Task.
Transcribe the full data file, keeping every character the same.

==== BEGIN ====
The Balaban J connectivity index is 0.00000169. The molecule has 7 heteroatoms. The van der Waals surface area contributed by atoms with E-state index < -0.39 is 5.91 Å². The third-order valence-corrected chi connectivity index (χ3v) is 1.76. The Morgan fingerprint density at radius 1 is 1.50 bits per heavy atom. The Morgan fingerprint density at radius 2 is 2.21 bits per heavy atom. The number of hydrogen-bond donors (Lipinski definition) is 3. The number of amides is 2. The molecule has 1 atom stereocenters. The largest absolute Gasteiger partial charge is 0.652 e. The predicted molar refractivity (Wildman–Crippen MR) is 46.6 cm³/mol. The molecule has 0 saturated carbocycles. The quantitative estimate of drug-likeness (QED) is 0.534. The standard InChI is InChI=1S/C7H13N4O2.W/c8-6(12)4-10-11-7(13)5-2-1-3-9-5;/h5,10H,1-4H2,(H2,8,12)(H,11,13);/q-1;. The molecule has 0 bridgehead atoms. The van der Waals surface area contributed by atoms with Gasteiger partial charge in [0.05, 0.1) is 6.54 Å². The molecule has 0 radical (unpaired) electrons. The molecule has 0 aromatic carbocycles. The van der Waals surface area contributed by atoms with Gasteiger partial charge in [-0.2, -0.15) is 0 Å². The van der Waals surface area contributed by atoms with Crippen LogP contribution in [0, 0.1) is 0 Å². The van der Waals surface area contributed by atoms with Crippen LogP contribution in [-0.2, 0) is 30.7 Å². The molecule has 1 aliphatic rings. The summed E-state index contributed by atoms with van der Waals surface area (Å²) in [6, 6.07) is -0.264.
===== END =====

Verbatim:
The Balaban J connectivity index is 0.00000169. The molecule has 7 heteroatoms. The van der Waals surface area contributed by atoms with E-state index < -0.39 is 5.91 Å². The third-order valence-corrected chi connectivity index (χ3v) is 1.76. The Morgan fingerprint density at radius 1 is 1.50 bits per heavy atom. The Morgan fingerprint density at radius 2 is 2.21 bits per heavy atom. The number of hydrogen-bond donors (Lipinski definition) is 3. The number of amides is 2. The molecule has 1 atom stereocenters. The largest absolute Gasteiger partial charge is 0.652 e. The predicted molar refractivity (Wildman–Crippen MR) is 46.6 cm³/mol. The molecule has 0 saturated carbocycles. The quantitative estimate of drug-likeness (QED) is 0.534. The standard InChI is InChI=1S/C7H13N4O2.W/c8-6(12)4-10-11-7(13)5-2-1-3-9-5;/h5,10H,1-4H2,(H2,8,12)(H,11,13);/q-1;. The molecule has 0 bridgehead atoms. The van der Waals surface area contributed by atoms with Gasteiger partial charge in [0.05, 0.1) is 6.54 Å². The molecule has 0 radical (unpaired) electrons. The molecule has 0 aromatic carbocycles. The van der Waals surface area contributed by atoms with Gasteiger partial charge in [-0.2, -0.15) is 0 Å². The van der Waals surface area contributed by atoms with Crippen LogP contribution in [0, 0.1) is 0 Å². The van der Waals surface area contributed by atoms with Crippen LogP contribution in [-0.2, 0) is 30.7 Å². The molecule has 1 aliphatic rings. The summed E-state index contributed by atoms with van der Waals surface area (Å²) in [6, 6.07) is -0.264.